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Am J Clin Nutr. 1995 Apr;61(4 Suppl):952S-959S.

Use and storage of carbohydrate and fat.

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  • 1Department of Biochemistry, University of Massachusetts Medical Center, Worcester 01655.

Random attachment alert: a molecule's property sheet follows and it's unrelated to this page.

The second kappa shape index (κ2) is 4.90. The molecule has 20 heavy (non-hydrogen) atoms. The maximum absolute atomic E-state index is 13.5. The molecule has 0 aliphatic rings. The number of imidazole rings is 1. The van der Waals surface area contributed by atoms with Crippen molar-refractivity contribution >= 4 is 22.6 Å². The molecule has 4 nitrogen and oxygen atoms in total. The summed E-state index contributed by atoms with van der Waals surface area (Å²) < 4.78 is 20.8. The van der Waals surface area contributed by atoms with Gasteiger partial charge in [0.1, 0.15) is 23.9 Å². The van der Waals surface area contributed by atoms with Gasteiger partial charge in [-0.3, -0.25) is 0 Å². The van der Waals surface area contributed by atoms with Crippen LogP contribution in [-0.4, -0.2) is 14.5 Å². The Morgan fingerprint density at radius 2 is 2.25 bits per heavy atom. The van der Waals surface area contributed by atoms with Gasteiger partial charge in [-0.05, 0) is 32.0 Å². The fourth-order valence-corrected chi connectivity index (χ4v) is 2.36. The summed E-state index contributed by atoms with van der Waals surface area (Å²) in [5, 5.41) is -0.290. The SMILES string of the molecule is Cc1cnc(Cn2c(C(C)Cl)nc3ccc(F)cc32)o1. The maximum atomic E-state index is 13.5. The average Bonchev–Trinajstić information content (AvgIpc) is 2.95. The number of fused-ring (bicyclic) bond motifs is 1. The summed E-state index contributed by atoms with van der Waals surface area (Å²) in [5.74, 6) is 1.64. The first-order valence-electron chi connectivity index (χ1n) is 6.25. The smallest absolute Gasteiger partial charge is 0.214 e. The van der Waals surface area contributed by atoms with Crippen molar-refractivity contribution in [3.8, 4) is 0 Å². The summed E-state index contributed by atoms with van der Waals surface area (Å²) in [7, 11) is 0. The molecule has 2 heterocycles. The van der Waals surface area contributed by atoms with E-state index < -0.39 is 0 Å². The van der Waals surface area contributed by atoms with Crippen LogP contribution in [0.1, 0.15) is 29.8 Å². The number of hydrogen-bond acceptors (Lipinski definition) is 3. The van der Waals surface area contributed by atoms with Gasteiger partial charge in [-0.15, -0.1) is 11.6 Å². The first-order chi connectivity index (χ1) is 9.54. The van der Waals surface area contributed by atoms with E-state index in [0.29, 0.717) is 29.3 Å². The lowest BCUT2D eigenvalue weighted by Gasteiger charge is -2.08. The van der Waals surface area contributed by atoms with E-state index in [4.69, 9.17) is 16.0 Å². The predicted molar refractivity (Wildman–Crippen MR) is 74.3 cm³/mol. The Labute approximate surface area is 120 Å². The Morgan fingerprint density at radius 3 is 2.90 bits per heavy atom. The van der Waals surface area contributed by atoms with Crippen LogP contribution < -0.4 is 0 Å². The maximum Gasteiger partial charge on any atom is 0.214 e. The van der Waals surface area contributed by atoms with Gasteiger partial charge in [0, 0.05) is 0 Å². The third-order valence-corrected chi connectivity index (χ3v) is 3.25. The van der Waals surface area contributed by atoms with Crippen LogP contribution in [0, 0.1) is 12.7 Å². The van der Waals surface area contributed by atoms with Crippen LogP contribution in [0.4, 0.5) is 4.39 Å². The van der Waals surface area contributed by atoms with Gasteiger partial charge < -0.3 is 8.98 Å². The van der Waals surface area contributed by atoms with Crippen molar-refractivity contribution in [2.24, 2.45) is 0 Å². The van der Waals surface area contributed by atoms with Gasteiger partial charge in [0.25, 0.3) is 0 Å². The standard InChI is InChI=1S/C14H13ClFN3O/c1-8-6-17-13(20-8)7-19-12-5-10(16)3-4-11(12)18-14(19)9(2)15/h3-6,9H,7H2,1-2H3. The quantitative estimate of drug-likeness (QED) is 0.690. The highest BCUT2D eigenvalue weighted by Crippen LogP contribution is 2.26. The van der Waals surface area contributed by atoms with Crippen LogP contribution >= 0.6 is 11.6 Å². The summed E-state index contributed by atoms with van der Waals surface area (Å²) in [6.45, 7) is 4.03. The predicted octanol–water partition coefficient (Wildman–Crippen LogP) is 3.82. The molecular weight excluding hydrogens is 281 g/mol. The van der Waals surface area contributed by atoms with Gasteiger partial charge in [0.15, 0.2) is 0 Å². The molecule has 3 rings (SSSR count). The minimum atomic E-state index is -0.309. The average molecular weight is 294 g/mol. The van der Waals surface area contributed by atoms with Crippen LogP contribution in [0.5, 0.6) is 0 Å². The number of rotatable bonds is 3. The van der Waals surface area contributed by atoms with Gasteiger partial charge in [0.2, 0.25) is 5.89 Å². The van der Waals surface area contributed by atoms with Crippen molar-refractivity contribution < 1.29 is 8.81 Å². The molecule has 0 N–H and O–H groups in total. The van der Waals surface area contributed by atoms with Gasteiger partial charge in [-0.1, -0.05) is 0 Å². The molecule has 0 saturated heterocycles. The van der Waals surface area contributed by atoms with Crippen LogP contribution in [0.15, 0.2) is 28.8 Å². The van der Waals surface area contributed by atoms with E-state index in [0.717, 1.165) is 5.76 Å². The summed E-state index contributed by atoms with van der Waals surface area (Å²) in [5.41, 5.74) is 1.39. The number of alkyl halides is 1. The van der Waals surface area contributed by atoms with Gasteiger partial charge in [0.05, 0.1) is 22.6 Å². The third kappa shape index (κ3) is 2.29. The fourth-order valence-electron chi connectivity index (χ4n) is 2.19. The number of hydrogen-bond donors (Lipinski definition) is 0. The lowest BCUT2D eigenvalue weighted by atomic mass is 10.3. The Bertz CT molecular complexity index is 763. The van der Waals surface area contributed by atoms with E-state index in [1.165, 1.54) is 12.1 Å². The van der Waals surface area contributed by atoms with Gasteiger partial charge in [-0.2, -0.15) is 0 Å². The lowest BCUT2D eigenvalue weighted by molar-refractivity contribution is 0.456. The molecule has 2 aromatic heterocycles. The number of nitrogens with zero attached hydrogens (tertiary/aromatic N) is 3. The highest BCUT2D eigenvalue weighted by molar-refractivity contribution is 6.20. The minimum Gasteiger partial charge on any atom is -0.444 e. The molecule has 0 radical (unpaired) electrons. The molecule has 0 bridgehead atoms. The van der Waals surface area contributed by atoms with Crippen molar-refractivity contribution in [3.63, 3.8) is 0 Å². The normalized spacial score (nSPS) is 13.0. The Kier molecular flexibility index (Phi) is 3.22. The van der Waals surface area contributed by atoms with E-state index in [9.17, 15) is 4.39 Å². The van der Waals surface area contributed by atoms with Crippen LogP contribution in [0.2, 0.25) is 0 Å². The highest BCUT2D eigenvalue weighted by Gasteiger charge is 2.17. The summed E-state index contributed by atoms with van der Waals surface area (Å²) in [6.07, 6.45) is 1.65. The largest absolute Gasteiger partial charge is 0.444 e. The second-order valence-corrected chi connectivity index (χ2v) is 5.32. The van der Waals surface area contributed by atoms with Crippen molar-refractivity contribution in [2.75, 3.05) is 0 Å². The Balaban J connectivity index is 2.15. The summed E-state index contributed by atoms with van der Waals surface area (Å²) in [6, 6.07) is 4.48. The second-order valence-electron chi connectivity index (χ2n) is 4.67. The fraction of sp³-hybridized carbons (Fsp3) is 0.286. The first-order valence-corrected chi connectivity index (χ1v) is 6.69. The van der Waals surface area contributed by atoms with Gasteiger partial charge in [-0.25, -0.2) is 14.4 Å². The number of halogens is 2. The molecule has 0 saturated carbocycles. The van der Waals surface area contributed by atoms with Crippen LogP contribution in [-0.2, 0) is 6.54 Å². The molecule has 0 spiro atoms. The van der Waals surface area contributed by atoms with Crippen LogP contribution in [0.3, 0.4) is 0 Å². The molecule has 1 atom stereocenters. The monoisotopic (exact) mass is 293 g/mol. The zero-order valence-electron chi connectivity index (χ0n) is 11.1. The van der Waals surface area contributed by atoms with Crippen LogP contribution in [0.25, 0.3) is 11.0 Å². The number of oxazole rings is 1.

Starch, sugars, and triglycerides provide the bulk of dietary energy. To preserve homeostasis, most of the glucose and fat absorbed must be stored to be mobilized later at rates appropriate to bring about the oxidation of a fuel mix matching on average the macronutrient distribution in the diet. The body's glycogen stores are so small that regulatory mechanisms capable of efficiently adjusting carbohydrate oxidation to carbohydrate intake have developed through evolution. Fat oxidation is regulated primarily by events pertaining to the body's carbohydrate economy, rather than by fat intake. Adjustment of fat oxidation to intake occurs because cumulative errors in the fat balance lead over time to changes in adipose tissue mass, which can substantially alter free fatty acid concentration, insulin sensitivity, and fat oxidation. Fat intake and habitual glycogen concentrations are important in determining how fat one has to be to oxidize as much fat as one eats.

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